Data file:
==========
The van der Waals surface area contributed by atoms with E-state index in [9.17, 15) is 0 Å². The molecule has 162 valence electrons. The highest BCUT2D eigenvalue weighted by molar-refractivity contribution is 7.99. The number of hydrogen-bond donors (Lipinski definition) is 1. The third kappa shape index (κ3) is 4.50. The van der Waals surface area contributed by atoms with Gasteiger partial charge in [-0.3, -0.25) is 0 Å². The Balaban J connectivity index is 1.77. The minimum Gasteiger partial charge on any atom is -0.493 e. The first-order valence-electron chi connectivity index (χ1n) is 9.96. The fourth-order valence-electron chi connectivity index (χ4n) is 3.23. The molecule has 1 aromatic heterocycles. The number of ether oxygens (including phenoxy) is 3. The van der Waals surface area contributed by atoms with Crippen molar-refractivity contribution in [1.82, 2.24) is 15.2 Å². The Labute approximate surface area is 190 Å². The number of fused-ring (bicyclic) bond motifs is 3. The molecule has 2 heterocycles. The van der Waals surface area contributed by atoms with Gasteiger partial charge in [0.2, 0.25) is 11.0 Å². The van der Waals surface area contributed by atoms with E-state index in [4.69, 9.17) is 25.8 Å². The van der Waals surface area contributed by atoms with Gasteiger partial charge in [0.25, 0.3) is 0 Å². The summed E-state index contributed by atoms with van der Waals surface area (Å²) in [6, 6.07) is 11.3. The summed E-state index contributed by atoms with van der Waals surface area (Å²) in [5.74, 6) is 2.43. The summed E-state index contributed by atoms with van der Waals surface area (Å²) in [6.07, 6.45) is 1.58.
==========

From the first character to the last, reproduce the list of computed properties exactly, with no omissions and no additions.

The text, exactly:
The van der Waals surface area contributed by atoms with E-state index in [9.17, 15) is 0 Å². The molecule has 162 valence electrons. The highest BCUT2D eigenvalue weighted by molar-refractivity contribution is 7.99. The number of hydrogen-bond donors (Lipinski definition) is 1. The third kappa shape index (κ3) is 4.50. The van der Waals surface area contributed by atoms with Gasteiger partial charge in [-0.3, -0.25) is 0 Å². The Balaban J connectivity index is 1.77. The minimum Gasteiger partial charge on any atom is -0.493 e. The first-order valence-electron chi connectivity index (χ1n) is 9.96. The fourth-order valence-electron chi connectivity index (χ4n) is 3.23. The molecule has 1 aromatic heterocycles. The number of ether oxygens (including phenoxy) is 3. The van der Waals surface area contributed by atoms with Crippen molar-refractivity contribution in [1.82, 2.24) is 15.2 Å². The Labute approximate surface area is 190 Å². The number of fused-ring (bicyclic) bond motifs is 3. The molecule has 2 heterocycles. The van der Waals surface area contributed by atoms with Gasteiger partial charge in [0.2, 0.25) is 11.0 Å². The van der Waals surface area contributed by atoms with E-state index in [4.69, 9.17) is 25.8 Å². The van der Waals surface area contributed by atoms with Gasteiger partial charge in [0.25, 0.3) is 0 Å². The summed E-state index contributed by atoms with van der Waals surface area (Å²) in [6, 6.07) is 11.3. The summed E-state index contributed by atoms with van der Waals surface area (Å²) in [5.74, 6) is 2.43. The summed E-state index contributed by atoms with van der Waals surface area (Å²) in [6.07, 6.45) is 1.58.